The lone Michigan Board of Canvassers official to not vote to certify Michigan’s elections results for Democrat Joe Biden said that both he and his family received death threats.
Norm Shinkle, a Republican who abstained from voting, said that anonymous callers threatened him if he didn’t vote to certify.
There were, according to his interview with Newsmax, “a whole string of anonymous calls threatening my family and me, and 20 to 30 protesters on my front lawn Saturday night.” He said that overall, more than 40 phone calls and 7,000 emails were sent to him, calling on—and threatening—him to certify the result that favors Biden.
The campaign was “most likely orchestrated by the state Democratic Party and labor unions,” he said. “The [threats] that mentioned my wife and children or said ‘we know where you live’ I turned over to the police.”
“The mentality here was ‘whoever threatens the most wins,’” Shinkle said in the Nov. 23 interview. It came after the Board of Canvassers voted to certify in the afternoon on Nov. 23, with the other GOP member—state House Republican Caucus attorney Aaron Van Langevelde—voting alongside Democrats.
“I was ‘Dr. Evil’ to the left-wing,” Shinkle told Newsmax, adding that days before the vote, he expressed a desire for the board to delay certification pending a complete audit.
“I need the evidence [of errors in the vote-count] and I need it in 48 hours,” Shinkle told the news outlet, adding that from President Donald Trump, lawyer Rudy Giuliani, and others, “I want to see what they have in terms of hard evidence.” Since he didn’t receive their evidence, Shinkle said he abstained rather than voting “no.”
During the meeting before the board, “public comments” that were Skyped or sent via Zoom were likely “completed orchestrated by the left,” Shinkle said.
“Nearly all of the participants warning against a vote not to certify used the exact words ‘disenfranchising black and brown voters’ and that was a clear sign this was scripted,” he said.
In the hearing, he read a strongly worded statement that denounced Secretary of State Jocelyn Benson, a Democrat, for how she handled the election in Michigan. He also called for an investigation into alleged illegal voting and fraud.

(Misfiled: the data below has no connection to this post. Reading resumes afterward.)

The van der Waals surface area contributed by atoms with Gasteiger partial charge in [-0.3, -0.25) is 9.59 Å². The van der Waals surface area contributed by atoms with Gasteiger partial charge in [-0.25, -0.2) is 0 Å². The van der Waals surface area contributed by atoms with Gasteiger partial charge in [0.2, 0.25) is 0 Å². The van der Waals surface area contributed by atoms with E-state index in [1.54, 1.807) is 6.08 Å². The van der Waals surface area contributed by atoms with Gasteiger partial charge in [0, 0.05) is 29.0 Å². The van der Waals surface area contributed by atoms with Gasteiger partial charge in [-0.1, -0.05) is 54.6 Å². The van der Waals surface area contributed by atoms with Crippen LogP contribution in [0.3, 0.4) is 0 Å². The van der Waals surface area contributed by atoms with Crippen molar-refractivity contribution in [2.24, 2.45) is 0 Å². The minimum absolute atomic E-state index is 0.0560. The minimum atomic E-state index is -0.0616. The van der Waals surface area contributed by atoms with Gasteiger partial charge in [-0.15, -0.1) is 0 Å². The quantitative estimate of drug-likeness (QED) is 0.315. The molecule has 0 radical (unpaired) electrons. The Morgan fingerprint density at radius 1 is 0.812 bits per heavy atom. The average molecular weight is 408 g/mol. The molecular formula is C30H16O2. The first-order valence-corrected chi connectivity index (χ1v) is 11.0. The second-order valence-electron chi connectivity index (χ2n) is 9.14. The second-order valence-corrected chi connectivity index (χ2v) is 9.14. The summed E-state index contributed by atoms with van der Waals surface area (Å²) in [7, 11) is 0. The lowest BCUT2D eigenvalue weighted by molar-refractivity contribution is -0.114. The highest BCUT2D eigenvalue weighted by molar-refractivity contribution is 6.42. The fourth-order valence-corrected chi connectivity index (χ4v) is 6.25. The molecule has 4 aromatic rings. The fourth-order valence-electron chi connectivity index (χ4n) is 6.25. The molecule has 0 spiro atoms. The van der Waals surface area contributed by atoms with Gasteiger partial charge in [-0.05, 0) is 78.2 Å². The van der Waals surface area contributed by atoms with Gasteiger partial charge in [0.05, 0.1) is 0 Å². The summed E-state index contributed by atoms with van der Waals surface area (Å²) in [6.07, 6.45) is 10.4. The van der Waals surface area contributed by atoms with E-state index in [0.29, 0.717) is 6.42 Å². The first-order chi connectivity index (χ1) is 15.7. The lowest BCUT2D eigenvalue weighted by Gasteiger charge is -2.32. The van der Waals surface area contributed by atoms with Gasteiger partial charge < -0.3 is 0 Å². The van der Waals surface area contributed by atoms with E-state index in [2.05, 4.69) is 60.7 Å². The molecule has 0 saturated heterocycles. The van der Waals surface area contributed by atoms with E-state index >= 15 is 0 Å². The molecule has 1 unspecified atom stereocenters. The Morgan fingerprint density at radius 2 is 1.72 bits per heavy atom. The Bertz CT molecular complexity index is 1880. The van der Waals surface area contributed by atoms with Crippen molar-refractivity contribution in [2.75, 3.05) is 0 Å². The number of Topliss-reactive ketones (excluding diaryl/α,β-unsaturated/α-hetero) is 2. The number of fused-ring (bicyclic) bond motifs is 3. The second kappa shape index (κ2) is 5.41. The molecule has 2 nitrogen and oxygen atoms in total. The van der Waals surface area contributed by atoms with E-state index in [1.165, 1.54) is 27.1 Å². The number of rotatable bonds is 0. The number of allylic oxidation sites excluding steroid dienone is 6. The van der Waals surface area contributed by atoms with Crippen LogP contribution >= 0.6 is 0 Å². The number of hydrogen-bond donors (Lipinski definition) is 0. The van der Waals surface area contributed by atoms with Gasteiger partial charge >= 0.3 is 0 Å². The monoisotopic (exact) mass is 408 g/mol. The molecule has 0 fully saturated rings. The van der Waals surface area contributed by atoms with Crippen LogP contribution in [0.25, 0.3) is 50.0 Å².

Two Republicans who sat on the Wayne County Board of Canvassers signed affidavits in a bid to rescind their votes to certify, citing alleged threats and harassment.
Shinkle’s comments, meanwhile, came after Michigan Republican Party Chairwoman Laura Cox and Republican National Committee Chairwoman Ronna McDaniel on Nov. 21 called on Michigan to conduct a full audit before the Board of Canvassers certified the vote.
“This board faces a stark choice,” they wrote in a letter to state officials. “It can either ignore numerical anomalies and credible reports of procedural irregularities, leaving the distrust and sense of procedural disenfranchisement felt by many Michigan voters to fester for years; or it can adjourn for fourteen days to allow for a full audit and investigation into those anomalies and irregularities before certifying the results.”
Benson said on Nov. 19 that there would be a statewide risk-limiting audit of the general election.
“This a typical, standard procedure following election certification, and one that will be carried out in Wayne County and any other local jurisdictions where the data shows any notable clerical errors following state certification of the November election,” she said in a statement.
Benson has also said she’s seen no evidence of voter fraud, while the Department of Homeland Security’s cybersecurity division made similar statements last week.